Though people are keeping themselves safe from the COVID-19 pandemic by self-isolating, increased social media use has led some to experience an increase in negative mental health effects.
A study completed in 2016 by Dr. Brian A. Primack, dean of College of Education and Health Professions at the UA, found that increased social media use is correlated with symptoms of anxiety and depression.
Primack thinks now that people are at home and practicing social distancing, social media is likely to be used more as a way of staying connected and informed, he said. He also warned against any negative mental health that could potentially occur as a result during the ongoing pandemic.
“Even if there are negative things going on,” Primack said, “those things are going to be magnified (on social media) in sort of an unnecessary and unrealistic way.”
Although Patrick had already discovered a link between social media use and mental health patterns, he thinks the ongoing pandemic could cause depression and anxiety symptoms to rise because of increased usage and exposure to consistent virus-related content, he said.
“People, while they may not realize it, are putting themselves at risk for sort of unnecessary, extreme levels of anxiety and depression,” Primack said.
UA alumna Kristiana Kramp has turned to social media more than ever since her quarantine has started and noticed she has been more anxious lately, she said.
“I would say that since I’m using social media more,” Kramp said, “I’ve kind of started to feed into the hype and the hysteria of the pandemic.”
Kramp said she is being exposed to COVID-19-related content on every platform she uses. She avoids reading the news because it brings her anxiety, but finds it impossible to avoid posts regarding the pandemic, she said.
“The more I see people talking about it,” Kramp said, “the more anxiety I get about it.”
Seeing increased coverage and opinions regarding the virus can give viewers a convoluted and exaggerated view of the ongoing event, Primack said.
Kramp said aside from COVID-19 content, she is more negatively affected by content she would typically see due to her having more free time to use social media.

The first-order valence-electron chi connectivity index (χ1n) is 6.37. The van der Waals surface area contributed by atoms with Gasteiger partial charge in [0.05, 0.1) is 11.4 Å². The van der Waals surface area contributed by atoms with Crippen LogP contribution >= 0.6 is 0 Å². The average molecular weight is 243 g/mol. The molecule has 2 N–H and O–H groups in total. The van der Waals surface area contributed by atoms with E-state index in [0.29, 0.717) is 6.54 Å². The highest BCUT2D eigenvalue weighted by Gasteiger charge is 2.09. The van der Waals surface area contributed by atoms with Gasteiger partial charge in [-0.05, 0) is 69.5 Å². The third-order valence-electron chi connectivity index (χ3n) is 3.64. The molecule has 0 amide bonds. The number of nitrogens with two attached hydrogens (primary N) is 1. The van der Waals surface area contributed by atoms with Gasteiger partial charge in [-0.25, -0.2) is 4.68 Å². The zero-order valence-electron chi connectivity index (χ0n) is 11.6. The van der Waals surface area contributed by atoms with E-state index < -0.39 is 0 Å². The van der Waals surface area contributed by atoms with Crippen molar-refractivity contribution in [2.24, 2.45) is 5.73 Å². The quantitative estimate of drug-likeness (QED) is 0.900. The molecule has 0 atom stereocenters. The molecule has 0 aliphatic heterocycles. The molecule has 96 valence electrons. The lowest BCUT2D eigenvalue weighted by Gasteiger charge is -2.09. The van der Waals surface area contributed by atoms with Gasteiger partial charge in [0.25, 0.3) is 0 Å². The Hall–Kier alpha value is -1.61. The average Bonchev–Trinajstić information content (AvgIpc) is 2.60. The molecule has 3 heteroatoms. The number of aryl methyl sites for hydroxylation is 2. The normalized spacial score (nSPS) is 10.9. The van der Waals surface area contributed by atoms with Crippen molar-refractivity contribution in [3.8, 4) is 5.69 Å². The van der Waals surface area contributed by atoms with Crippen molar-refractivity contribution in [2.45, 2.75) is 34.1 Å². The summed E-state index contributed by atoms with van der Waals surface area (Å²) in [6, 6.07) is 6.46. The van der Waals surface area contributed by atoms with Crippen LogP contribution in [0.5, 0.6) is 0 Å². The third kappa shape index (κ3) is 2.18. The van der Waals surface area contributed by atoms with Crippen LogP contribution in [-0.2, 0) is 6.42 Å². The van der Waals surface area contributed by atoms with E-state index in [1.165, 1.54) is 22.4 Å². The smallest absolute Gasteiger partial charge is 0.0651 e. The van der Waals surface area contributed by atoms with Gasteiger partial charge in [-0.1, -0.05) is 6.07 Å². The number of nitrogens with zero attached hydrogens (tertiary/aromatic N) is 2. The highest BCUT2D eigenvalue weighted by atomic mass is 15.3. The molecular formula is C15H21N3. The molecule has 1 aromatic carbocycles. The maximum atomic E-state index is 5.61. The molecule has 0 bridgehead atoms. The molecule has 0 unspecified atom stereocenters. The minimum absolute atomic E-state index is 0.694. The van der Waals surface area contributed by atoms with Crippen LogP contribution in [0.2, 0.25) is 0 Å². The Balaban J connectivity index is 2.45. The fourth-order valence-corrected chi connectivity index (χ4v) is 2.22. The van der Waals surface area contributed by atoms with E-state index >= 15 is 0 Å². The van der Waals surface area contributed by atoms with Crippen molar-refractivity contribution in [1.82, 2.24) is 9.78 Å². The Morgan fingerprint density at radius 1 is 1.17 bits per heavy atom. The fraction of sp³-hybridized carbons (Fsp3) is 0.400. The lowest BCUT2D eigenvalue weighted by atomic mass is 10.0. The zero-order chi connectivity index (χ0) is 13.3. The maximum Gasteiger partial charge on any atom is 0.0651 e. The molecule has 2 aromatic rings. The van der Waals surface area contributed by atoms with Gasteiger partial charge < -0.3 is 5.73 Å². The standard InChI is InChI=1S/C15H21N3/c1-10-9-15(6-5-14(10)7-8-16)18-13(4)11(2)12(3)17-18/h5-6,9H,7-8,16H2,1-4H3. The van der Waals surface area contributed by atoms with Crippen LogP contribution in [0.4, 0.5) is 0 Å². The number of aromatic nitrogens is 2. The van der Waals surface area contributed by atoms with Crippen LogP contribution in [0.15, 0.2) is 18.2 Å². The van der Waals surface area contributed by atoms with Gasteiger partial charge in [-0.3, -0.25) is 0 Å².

“I scrolled through pictures of Instagram models for three hours,” Kramp said. “I just have more time to look at them and compare myself.”
Morgan Law, a sophomore, has used her phone consistently from when she wakes up to when she goes to sleep, since the UofA switched to online classes on March 16, she said. Law said seeing consistent virus-related content on social media has caused her stress.
“I feel (coronavirus information) is important to know,” Law said, “but I do feel like it's stressing me out a lot, just the effects the coronavirus is having on the world.”
Law sees people on social media ignoring social distancing and going out and socializing, making her wish her choices were different, she said.
“I see people going out and having fun,” Law said, “and I want to go out and have fun.”
While Law said she sees social media as being more negative than positive during the pandemic, Kramp said she is still having some positive experiences.
“I’m Facetiming my sisters more than I did before the pandemic,” Kramp said. “I think using more social media can be helpful right now for keeping in touch with people you can't see.”
Though social media does certainly carry some negative impact, it can also be useful for people seperated from friends and family, Primack said.
Primack said he acknowledges both the benefits and disadvantages of using social media, especially during the pandemic.
Getting in touch with people also experiencing isolation can make users feel good and comfortable, Primack said.
Kramp wants to try to use social media more as a form of staying connected, as opposed to a way of keeping herself entertained when she's bored, she said.
“I’m happy after I’ve used (social media) to talk to people I miss,” Kramp said. “I think if I just cut back on scrolling through Instagram and Tik Tok for hours, I’d be even happier.”